Pryor responded by calling Herbstreit a “Fake Buckeye” on his Twitter feed. Disloyal, scorned or bitter would have been more accurate. Pryor has beaten Michigan three times, Oregon in the Rose Bowl and Arkansas in the Sugar Bowl. Herbstreit played in a forgettable era when tying Michigan was considered a win while losing close games to Georgia and Syracuse in second-tier bowls were moral victories. Pryor plays his old position in an era completely void of moral victories, dealing with more pressure than Herbstreit could possibly fathom.
He must understand what Pryor has to deal with as Ohio State’s quarterback, which is why engaging in the kind of character assassination – and that’s what it was after the Iowa game – was all the more galling. DeVier Posey dropped a perfectly-thrown touchdown pass and Pryor briefly reacted with emotion. Then he won the game by himself, and Herbstreit chose to cling to and resuscitate that forgotten reaction, despite having the perfect opportunity to praise Pryor for “making a play in space” or “looking good in his uniform.”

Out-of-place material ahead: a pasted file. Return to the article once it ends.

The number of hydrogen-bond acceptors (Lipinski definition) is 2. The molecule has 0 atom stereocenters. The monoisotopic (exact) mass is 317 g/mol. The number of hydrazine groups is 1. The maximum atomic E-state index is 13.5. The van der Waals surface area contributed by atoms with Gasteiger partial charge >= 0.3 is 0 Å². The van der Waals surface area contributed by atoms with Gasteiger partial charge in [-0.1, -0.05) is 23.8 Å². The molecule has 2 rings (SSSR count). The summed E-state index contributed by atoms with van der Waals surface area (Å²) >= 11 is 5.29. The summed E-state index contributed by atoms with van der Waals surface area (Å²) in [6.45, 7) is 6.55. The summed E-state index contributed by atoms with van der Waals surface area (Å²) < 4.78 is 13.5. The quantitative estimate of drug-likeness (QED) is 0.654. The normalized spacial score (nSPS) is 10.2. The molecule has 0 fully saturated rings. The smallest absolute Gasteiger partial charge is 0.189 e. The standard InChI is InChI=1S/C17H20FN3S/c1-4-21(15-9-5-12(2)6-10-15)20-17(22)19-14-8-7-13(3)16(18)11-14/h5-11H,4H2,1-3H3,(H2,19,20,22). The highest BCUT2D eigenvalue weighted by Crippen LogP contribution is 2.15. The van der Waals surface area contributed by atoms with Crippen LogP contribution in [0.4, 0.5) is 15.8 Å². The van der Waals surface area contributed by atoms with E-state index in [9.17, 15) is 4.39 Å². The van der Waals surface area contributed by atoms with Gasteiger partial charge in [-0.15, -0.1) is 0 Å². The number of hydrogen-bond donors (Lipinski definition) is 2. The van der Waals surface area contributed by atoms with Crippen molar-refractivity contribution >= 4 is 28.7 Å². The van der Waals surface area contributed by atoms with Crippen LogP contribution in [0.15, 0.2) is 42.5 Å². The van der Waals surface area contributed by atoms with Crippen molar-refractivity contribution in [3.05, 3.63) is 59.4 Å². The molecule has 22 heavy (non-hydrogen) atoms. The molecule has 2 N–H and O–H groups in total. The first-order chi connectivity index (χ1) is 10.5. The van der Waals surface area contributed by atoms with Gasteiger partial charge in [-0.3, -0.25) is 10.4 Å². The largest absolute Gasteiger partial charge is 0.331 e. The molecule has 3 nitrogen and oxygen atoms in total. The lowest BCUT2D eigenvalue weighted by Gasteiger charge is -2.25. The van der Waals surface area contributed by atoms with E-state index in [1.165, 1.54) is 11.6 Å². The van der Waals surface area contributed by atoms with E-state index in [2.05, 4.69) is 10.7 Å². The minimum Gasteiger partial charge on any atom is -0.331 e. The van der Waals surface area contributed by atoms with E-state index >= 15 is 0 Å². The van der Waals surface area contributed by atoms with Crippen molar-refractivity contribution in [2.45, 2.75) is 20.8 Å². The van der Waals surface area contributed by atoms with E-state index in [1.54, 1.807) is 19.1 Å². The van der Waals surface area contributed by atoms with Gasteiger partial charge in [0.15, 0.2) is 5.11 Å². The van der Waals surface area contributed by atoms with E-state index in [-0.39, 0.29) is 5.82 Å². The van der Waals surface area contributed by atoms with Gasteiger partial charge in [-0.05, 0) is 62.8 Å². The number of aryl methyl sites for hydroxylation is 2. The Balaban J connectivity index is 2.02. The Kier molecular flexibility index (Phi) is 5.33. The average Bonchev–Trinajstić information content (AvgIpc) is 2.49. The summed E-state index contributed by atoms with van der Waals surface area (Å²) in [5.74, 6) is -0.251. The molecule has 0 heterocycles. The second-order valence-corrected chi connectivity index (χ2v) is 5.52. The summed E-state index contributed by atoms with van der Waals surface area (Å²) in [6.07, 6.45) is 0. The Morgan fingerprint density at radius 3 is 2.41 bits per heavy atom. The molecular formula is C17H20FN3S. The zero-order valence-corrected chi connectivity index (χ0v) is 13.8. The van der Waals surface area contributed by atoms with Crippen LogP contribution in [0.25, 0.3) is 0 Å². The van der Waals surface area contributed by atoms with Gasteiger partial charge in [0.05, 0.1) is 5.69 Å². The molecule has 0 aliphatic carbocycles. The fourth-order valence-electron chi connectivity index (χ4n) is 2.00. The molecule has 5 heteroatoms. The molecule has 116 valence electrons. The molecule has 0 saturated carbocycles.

Ever since Herbstreit vowed not to send his fictitious college-aged son to play in a Tressel offense in 2004, Ohio State has captured at least a share of every single Big Ten title – six in a row – produced a Heisman Trophy-winning quarterback and won three BCS bowl games. Between his plastic analysis, his hysterically brief involvement in “scoop” (Les Miles replacing Lloyd Carr, anyone?) and his forced disdain for Buckeye football, the only real entertainment left in a Herbstreit broadcast is waiting for the next absurdity to escape his breath
To his credit, it would be difficult to escape the influence of the ESPN machine that blindly and often incorrectly showers praise upon the unbeatable SEC (.500 in bowls this season despite being favored in most of its matchups – don’t tell anyone!) while transforming any setback by a Big Ten team into a loss that reflects on the entire conference. If Herbstreit drops Ohio State three spots for beating a good SEC team, you have to wonder what he would have done to them had they lost.